USDA Forest Service Upgrades Fall Website

Posted By: The Ski Channel on September 20, 2011 3:53 pm

WASHINGTON — One of the most spectacular seasons is underway and the U.S. Forest Service, whose mission maintains health diversity and productivity of the nation’s forests to meet the needs of present and future generations, is leading the charge to urge people to get outdoors, spend time in rural communities and enjoy the gorgeous display of color this fall.  

“Fall is a special time when nature’s work transforms our landscapes into a natural patchwork of vibrant hues,” said Tom Tidwell, Chief of the U.S. Forest Service. “Because the Forest Service is the national source for tree expertise, we are ready to help Americans plan their trips and appreciate the incredible show.”

For many rural communities, leaf peeping is a major source of revenue. Hotels, restaurants and local shops rely on the influx of dollars generated by the fall visitors. For example, the New England area receives an estimated $8 billion annually to local revenues. Throughout the Midwest, millions of visitors hit the road to enjoy the sights. In the West, the mountains provide destinations filled with tourists seeking a glimpse of shimmering gold aspens. Weather conditions in all areas impact peak viewing dates, so information provided on the Forest Service website will help visitors best plan their trips.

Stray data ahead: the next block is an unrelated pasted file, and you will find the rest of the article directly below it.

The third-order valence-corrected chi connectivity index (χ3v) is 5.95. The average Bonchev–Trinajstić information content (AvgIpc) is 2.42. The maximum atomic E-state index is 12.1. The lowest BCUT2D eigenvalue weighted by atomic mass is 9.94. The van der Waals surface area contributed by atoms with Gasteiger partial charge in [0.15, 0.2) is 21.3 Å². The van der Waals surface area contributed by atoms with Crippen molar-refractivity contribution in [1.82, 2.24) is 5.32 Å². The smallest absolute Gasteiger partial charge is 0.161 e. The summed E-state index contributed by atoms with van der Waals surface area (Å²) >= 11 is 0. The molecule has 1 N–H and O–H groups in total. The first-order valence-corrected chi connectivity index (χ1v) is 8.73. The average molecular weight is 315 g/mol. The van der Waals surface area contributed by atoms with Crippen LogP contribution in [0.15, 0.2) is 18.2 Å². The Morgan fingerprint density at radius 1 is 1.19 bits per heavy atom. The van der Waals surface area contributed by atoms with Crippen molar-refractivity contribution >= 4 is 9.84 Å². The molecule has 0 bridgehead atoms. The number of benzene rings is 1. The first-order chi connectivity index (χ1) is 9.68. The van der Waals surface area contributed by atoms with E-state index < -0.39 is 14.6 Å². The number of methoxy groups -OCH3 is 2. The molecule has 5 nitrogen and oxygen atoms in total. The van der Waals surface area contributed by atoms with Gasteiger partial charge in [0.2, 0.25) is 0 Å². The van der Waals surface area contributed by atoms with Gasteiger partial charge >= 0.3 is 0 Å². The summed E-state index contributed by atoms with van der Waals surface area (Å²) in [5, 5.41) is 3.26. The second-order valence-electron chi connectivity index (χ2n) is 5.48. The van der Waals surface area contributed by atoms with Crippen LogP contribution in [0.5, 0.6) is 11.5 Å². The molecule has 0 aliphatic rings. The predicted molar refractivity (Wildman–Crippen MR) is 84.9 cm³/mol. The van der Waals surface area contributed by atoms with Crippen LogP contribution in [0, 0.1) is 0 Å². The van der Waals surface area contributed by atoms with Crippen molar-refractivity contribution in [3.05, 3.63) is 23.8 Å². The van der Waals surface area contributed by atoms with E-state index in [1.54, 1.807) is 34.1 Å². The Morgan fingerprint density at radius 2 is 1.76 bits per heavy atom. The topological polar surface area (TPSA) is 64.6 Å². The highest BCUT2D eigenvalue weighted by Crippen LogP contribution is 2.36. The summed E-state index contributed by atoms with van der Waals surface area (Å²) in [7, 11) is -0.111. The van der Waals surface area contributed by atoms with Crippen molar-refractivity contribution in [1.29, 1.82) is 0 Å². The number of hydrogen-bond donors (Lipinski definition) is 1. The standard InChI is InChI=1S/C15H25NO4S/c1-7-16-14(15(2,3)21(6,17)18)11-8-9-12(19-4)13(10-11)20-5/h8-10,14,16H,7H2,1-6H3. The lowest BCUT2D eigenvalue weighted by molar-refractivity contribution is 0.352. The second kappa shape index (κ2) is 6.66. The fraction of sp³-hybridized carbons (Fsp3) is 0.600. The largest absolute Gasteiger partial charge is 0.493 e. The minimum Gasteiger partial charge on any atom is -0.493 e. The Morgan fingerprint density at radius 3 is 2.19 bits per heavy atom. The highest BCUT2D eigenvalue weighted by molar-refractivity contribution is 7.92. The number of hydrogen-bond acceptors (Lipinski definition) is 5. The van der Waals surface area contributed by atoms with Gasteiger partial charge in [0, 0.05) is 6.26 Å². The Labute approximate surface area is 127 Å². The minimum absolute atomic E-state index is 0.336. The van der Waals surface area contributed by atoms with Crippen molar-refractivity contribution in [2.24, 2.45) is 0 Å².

The agency’s revamped Fall Colors 2011 website includes click-able maps of the nearly 193 million acres of public land that link to forest-by-forest fall color information and to state tourism and fall color websites. Fall Colors 2011 also offers a variety of family activities such as coloring pages for kids, instructions on how to make a leaf book and links to a tree database. Photographs from visitors nationwide will be added to the site throughout the season.

Following tradition, the Forest Service also turned on its Fall Colors Hotline – 1-800-354-4595. The hotline provides audio updates on the best places, dates and routes to take for peak viewing of fall colors on national forests.